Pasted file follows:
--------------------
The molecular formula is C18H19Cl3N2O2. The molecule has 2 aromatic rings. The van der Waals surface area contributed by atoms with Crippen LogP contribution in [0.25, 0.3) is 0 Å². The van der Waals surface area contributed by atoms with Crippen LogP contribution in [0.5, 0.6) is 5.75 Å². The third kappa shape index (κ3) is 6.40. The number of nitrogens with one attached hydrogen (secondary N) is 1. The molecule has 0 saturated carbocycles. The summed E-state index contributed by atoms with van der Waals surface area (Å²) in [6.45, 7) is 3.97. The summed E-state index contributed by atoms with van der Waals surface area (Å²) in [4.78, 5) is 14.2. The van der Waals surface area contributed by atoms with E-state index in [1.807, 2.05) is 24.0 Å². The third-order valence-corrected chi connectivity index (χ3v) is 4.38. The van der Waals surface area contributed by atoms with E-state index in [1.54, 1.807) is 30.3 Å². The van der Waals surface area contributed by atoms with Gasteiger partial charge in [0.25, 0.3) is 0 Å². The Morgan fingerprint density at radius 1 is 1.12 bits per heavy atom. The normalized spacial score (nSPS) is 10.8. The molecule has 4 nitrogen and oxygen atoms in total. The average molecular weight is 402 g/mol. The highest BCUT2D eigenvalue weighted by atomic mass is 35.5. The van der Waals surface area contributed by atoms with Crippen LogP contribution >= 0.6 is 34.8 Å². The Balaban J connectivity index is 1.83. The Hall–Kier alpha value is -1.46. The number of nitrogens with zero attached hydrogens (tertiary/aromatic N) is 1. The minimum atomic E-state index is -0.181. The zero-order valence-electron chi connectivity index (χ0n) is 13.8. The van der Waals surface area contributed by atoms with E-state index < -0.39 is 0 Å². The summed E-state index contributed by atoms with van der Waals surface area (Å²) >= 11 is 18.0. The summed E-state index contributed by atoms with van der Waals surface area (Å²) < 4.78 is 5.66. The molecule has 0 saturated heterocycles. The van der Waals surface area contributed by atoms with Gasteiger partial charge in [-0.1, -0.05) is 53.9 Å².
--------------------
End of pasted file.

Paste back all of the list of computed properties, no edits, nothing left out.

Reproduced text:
The molecular formula is C18H19Cl3N2O2. The molecule has 2 aromatic rings. The van der Waals surface area contributed by atoms with Crippen LogP contribution in [0.25, 0.3) is 0 Å². The van der Waals surface area contributed by atoms with Crippen LogP contribution in [0.5, 0.6) is 5.75 Å². The third kappa shape index (κ3) is 6.40. The number of nitrogens with one attached hydrogen (secondary N) is 1. The molecule has 0 saturated carbocycles. The summed E-state index contributed by atoms with van der Waals surface area (Å²) in [6.45, 7) is 3.97. The summed E-state index contributed by atoms with van der Waals surface area (Å²) in [4.78, 5) is 14.2. The van der Waals surface area contributed by atoms with E-state index in [1.807, 2.05) is 24.0 Å². The third-order valence-corrected chi connectivity index (χ3v) is 4.38. The van der Waals surface area contributed by atoms with E-state index in [1.54, 1.807) is 30.3 Å². The van der Waals surface area contributed by atoms with Gasteiger partial charge in [0.25, 0.3) is 0 Å². The Morgan fingerprint density at radius 1 is 1.12 bits per heavy atom. The normalized spacial score (nSPS) is 10.8. The molecule has 4 nitrogen and oxygen atoms in total. The average molecular weight is 402 g/mol. The highest BCUT2D eigenvalue weighted by atomic mass is 35.5. The van der Waals surface area contributed by atoms with Crippen LogP contribution >= 0.6 is 34.8 Å². The Balaban J connectivity index is 1.83. The Hall–Kier alpha value is -1.46. The number of nitrogens with zero attached hydrogens (tertiary/aromatic N) is 1. The minimum atomic E-state index is -0.181. The zero-order valence-electron chi connectivity index (χ0n) is 13.8. The van der Waals surface area contributed by atoms with E-state index < -0.39 is 0 Å². The summed E-state index contributed by atoms with van der Waals surface area (Å²) >= 11 is 18.0. The summed E-state index contributed by atoms with van der Waals surface area (Å²) < 4.78 is 5.66. The molecule has 0 saturated heterocycles. The van der Waals surface area contributed by atoms with Gasteiger partial charge in [-0.1, -0.05) is 53.9 Å².